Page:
Members of Parliament (MP) are honorable members expected to be role models of our future leaders. MPs are supposed to exhibit good character and good representation. To be honorable means to be honest, direct, downright, sincere, trustworthy, tec. That is, an MP must not defraud or cheat, nor be deceptive or fraudulent.
An MP must be honest, just, noble, reputable, revered, etc. That is why he/she must behave honorably. They are the direct representatives of their constituents. The role of an MP is crucial to the governance structure of any country.Their role has been important since Plato and Aristotle’s time of propounding democracy.
One of the basic tenets of a democracy is to hold regular and periodic election; election to elect the representatives of the people. These representatives must come from among the people.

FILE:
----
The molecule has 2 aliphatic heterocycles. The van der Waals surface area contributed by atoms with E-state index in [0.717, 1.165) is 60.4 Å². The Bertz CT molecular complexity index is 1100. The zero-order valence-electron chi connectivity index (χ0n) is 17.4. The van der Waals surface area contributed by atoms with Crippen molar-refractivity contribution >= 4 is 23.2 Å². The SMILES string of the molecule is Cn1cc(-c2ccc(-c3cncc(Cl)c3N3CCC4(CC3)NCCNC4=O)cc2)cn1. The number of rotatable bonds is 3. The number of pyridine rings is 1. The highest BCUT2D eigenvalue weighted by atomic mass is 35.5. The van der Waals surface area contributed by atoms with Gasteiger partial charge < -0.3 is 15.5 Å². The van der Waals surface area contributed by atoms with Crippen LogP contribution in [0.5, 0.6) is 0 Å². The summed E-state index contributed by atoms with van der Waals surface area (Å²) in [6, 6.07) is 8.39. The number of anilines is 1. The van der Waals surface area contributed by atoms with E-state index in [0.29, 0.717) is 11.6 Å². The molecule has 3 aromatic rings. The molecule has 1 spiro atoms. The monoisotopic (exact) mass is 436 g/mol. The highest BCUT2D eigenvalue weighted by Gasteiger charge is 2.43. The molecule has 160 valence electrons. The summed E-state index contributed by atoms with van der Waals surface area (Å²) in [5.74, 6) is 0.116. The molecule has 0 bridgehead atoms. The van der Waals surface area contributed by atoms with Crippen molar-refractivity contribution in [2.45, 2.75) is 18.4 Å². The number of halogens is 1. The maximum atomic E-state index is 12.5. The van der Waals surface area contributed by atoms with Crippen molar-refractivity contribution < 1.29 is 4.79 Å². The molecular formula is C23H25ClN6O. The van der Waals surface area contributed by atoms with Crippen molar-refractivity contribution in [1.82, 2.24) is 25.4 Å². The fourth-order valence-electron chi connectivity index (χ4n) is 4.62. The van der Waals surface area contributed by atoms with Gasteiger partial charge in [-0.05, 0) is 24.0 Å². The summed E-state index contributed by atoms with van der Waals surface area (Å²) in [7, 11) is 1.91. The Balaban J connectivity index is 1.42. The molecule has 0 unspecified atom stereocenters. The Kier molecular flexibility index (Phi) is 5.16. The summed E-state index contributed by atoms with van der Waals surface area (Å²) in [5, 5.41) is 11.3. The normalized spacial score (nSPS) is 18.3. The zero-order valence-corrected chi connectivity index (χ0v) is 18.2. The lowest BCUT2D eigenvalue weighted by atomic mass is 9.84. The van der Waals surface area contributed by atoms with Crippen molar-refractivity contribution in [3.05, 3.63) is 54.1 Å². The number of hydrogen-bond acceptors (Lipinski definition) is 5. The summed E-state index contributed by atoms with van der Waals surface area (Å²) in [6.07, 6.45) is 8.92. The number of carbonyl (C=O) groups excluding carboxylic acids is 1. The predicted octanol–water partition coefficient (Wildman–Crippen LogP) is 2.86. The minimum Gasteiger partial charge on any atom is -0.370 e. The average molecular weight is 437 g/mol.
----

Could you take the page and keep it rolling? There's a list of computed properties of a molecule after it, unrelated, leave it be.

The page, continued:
Democracy itself is government by the people, for the people and of the people. In short, it means government and its elected representatives.
In Sierra Leone we call these representatives Members of Parliament. The responsibilities of these representatives according to Section 97 a and b) of the 1991 Constitution is; All Members of Parliament shall maintain the dignity and image of Parliament both during the sittings in Parliament as well as in their acts and activities outside Parliament.
b) All Members of Parliament shall regard themselves as REPRESENTATIVES of the people of Sierra Leone and desist from any conduct by which they seek improperly to enrich themselves or alienate themselves from the people.